As fears over a looming carbon dioxide (CO2) crisis begin to abate, the British meat industry has realised that measures will have to be taken to ensure the future stability of UK CO2 supply and pricing.
Following the closure of fertiliser plants across the UK due to an industrial CO2 supply shortage, consumers were made aware of the knock-on impact that such a shortage could have on other sectors such as meat production.
With the gas used across the entire meat supply chain from slaughter to packaging, transport and delivery, the industry, along with the UK Government, will have to engage in ‘complex discussions’ on how to re-negotiate and restructure CO2 supply and pricing in the UK, according to the British Meat Processors Association (BMPA).
Yesterday’s (Tuesday) announcement that the Government has secured a deal with CF Industries to reopen one of their fertiliser plants will see meat producers continuing operations beyond next week.
Despite resumption being good news for industry, the BMPA stated that a market-based solution will ‘likely’ involve longer-term higher prices for CO2, which it realises will be sustainable for some but not for others.
Due to the gas being an international commodity traded between nations, any considered solution will have to take into account the potential for a price distortion in other markets.
Conversely, such a revaluation of the CO2 market and price structure could also prompt new players to enter the market, which could be a positive result in a ‘consolidated’ market where sectors such as food and drink, nuclear and health rely on a very small number of very large suppliers.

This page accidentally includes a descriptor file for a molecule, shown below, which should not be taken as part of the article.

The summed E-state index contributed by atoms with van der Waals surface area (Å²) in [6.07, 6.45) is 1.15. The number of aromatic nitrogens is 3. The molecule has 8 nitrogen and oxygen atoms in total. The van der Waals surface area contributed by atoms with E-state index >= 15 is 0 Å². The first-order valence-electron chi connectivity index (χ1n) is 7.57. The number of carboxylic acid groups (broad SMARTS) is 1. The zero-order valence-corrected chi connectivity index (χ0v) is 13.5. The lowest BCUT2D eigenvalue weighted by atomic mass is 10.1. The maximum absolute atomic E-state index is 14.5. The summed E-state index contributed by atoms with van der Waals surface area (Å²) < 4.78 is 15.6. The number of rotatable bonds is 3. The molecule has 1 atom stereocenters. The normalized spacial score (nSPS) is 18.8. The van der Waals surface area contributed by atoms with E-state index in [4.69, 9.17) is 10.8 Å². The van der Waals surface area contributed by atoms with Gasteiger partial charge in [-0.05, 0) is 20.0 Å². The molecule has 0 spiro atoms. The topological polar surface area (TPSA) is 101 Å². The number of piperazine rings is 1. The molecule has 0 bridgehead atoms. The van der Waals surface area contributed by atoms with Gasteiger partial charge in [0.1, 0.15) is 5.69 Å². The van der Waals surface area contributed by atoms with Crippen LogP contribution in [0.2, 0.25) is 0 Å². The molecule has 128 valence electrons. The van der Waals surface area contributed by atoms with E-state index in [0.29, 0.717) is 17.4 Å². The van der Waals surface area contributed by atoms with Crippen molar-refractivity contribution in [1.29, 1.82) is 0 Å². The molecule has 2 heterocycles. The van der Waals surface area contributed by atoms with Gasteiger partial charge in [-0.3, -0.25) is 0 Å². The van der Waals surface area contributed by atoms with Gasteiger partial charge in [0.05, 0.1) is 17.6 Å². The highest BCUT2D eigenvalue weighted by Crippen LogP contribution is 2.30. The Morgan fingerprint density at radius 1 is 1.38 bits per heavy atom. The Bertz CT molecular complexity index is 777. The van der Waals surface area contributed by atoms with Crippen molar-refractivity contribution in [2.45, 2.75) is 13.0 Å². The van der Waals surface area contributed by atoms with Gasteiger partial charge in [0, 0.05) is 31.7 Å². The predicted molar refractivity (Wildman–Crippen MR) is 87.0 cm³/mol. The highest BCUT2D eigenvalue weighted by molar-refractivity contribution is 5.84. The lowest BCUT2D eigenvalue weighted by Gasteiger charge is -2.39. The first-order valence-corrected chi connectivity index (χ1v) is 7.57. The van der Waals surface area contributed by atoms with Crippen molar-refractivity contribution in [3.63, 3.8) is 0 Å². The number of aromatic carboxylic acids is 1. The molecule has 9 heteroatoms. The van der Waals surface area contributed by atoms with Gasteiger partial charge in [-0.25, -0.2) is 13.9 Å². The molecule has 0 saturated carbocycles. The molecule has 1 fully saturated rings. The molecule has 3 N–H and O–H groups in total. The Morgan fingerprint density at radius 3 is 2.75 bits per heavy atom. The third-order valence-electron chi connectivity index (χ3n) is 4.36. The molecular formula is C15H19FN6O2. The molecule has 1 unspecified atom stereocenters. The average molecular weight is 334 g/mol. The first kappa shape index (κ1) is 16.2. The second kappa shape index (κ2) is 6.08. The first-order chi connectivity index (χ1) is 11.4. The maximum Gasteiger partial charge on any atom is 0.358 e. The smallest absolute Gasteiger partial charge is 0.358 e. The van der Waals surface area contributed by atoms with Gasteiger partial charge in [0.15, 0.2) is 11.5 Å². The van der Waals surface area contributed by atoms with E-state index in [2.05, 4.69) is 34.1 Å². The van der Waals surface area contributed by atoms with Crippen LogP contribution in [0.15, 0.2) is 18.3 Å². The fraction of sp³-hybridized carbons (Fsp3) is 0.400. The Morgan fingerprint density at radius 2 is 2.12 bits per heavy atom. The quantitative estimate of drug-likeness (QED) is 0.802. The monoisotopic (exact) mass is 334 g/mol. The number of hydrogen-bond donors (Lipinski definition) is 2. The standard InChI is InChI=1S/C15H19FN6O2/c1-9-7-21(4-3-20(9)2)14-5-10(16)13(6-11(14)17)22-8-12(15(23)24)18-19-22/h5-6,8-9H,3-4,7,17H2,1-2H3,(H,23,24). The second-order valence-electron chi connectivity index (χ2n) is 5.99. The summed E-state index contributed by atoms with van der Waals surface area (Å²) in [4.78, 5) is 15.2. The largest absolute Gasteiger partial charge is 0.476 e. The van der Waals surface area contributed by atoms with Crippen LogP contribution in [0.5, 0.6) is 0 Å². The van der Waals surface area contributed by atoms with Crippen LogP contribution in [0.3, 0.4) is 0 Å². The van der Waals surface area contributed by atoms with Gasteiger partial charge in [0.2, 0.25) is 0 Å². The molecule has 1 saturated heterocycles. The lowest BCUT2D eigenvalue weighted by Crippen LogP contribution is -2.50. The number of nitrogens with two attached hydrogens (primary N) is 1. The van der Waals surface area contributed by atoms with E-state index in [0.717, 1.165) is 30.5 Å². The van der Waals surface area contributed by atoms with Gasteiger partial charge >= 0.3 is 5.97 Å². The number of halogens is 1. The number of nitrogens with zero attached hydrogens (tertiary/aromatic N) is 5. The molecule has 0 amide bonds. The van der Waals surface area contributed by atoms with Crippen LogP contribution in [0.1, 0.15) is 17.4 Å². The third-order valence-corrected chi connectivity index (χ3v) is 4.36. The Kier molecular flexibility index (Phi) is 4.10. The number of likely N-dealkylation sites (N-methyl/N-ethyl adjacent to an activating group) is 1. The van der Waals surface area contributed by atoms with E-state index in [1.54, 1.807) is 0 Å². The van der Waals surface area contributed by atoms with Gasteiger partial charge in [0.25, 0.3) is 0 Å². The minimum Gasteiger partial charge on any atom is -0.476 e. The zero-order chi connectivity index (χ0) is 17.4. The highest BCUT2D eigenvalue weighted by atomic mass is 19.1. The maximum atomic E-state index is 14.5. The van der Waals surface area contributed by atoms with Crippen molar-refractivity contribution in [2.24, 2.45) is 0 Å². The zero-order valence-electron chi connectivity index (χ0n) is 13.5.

“There are a number of companies that produce CO2 as a by-product but as yet don’t capture and sell it,” said Nick Allen, CEO, BMPA.
He continued, saying, “A significant price rise may make this viable and also dissipate the effect of consolidation in the industry.”
The BMPA is current focusing on re-establishing supplies before Friday (September 24th), when around 25% of UK pork production was in danger of shutting down.
With CF Industries’ Billingham fertiliser plant set to get back up and running within the next few days, the BMPA aims to then look at the ‘re-shaping’ of the market, which will include identifying and fixing weaknesses within the supply chain.
It’s possible that weaknesses could be addressed, at least partially, through the use of biogenic solutions such as those proposed by Carbonic Solutions’ Director Christopher Carson in a webinar held by gasworld last month (August).
During the webinar, Carson suggested that CO2 emissions produced from sectors such as manure management processes, landfills, and feedstock manufacture could play an important role in the future.
More information about biogenic CO2 and its potential as an energy source is available here.